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NASHVILLE, Tenn. -- Our exclusive NewsChannel 5 investigation first uncovered a 911 call that's now the talk of the country.
So why didn't a Nashville woman get the help that she needed?
That's what our chief investigative reporter Phil Williams has been investigating -- and he had some tough questions for city officials.
As we first revealed, when Sheila Jones needed help, help never came.
That despite repeated calls to Metro Nashville's 911 over a three-hour stretch about an ex-boyfriend who'd assaulted her and was threatening to come back.
Sheila to 911:"They ain't sent nobody. I just don't understand. Is it 'cause I'm black? Is it 'cause of the neighborhood. What is it?"
And our investigation discovered, this is how one of the last calls ended:
Sheila: "I'm scared to even leave out my f***ing house." 911: "OK, ma'am, I updated the call. We'll get somebody there as soon as possible." Sheila: [Hangs up.] 911: "I really just don't give a s**t what happens to you."
When Phil Williams played that tape, it was the first time she'd heard that remark.
"I think I'm more hurt than I am mad that my life didn't mean a damn thing to them," she said.
Phil asked Metro's interim 911 director Terry Griffith, "What kind of excuse is there for that?"
"None, it's awful," she responded.
Griffith also hadn't heard those words until we began our investigation. All her staff had given her was a report that described it in general terms.
"I think that generally we choose to say inappropriate remark, unacceptable remark," she said.
"But this was really inappropriate," Phil interjected.
"Totally inappropriate," she agreed.
And when Phil played it for Metro Police Chief Ronal Serpas, it was the first time that he had actually heard it for himself.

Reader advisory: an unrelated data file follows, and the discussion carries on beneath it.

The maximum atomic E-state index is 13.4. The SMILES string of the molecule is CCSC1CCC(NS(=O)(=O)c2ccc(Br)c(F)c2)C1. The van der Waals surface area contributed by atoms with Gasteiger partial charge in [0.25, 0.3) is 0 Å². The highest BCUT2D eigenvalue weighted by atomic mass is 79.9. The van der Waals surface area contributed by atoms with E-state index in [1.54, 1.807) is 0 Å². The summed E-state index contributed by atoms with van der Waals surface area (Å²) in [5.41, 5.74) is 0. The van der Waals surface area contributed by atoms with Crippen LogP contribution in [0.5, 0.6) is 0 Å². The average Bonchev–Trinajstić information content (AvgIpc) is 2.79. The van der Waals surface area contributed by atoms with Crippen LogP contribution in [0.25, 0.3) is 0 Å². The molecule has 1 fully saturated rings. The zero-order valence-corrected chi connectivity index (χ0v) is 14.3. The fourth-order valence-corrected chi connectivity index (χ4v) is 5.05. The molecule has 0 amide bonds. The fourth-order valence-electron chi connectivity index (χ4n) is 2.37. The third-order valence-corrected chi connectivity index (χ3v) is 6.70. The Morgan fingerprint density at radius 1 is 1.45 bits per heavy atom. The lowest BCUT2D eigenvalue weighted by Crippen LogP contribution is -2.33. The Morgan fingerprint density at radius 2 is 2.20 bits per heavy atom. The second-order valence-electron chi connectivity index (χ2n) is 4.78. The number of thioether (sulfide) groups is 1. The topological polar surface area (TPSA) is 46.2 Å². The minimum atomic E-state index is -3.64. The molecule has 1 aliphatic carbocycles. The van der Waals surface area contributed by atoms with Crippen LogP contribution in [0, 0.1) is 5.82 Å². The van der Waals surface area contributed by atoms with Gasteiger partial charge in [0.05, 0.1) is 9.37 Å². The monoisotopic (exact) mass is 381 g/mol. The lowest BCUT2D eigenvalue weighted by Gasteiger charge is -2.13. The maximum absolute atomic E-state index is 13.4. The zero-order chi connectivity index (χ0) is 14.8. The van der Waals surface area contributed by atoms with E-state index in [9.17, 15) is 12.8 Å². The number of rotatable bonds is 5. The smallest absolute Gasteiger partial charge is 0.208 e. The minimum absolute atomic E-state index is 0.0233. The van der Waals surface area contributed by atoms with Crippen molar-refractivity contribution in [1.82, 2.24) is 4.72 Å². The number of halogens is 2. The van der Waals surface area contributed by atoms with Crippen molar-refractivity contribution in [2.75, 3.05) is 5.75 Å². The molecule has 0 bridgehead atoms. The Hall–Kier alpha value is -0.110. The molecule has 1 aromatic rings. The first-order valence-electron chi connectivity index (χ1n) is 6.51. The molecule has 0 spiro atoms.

"Yeah, I've heard about that," the chief said. "And my understanding is the employee is no longer with us."
Phil asked Griffith, "Was he fired right on the spot?"
"No," she admitted, "I don't think he was fired right on the spot, no."
911 officials say the calltaker was a trainee who was fired back in March -- not for the comment, but for flunking his final exam.
"Does that say something about the environment at 911?" Phil asked Chief Serpas.
"Oh, I don't think so," he answered. "It says something about that individual employee."
Still, the chief says that comment alone would have been enough to fire him.
"That type of call, handled that way, particularly that statement if that came to me as a disciplinary question, oh, it would absolutely be termination."
Still, the biggest problem may not have been that comment, which Sheila Jones never heard.
It was a string of errors that effectively put her call for help on hold.
For example, police say it wasn't coded as a domestic violence incident. So, with other calls coming in, the officer initially assigned the call decided it wasn't his highest priority.
"I do not believe and I cannot believe that if officers thought they were responding to a domestic violence call in progress, they would have broken off to do something else," Serpas told Phil.
At one point, a kindly 911 operator did call Sheila back to check on her and let her know police would soon be there.
911: "Just stay inside. But if he shows back up, you call back on 911, OK?" Sheila: "OK." 911: "But they're coming to you, sweetie, OK?" Sheila: "OK."
The problem is: it wasn't true.
"That is an error," Griffith said.
"If an officer is not on the way, you don't tell them that?" Phil asked.
"No, we don't."
Then, at shift change, the 911 computers deleted records about Sheila's call.
"This poor woman," said Serpas, "was not given the service she needed in our community. Anybody who thinks she did is wrong."
Sheila asked, "I'm a taxpayer. I pay bills. Where is my money going. Who is protecting me?"
She says she fears that the one 911 operator's comment speaks volumes about how they feel about the people they are supposed to serve.
"How would you feel if that had happened to your wife?" Phil asked Serpas.
The chief answered, "I think my job is to wonder what we would do to make sure it doesn't happened to anybody's wife."
Griffith said she feels "terrible about it. I don't want that to happen to anybody that needs us. And I really apologize to her."
The 911 director said that every time there's a mistake, it's used for training to make sure that the mistakes are not repeated.
This, she added, will definitely be a learning experience.
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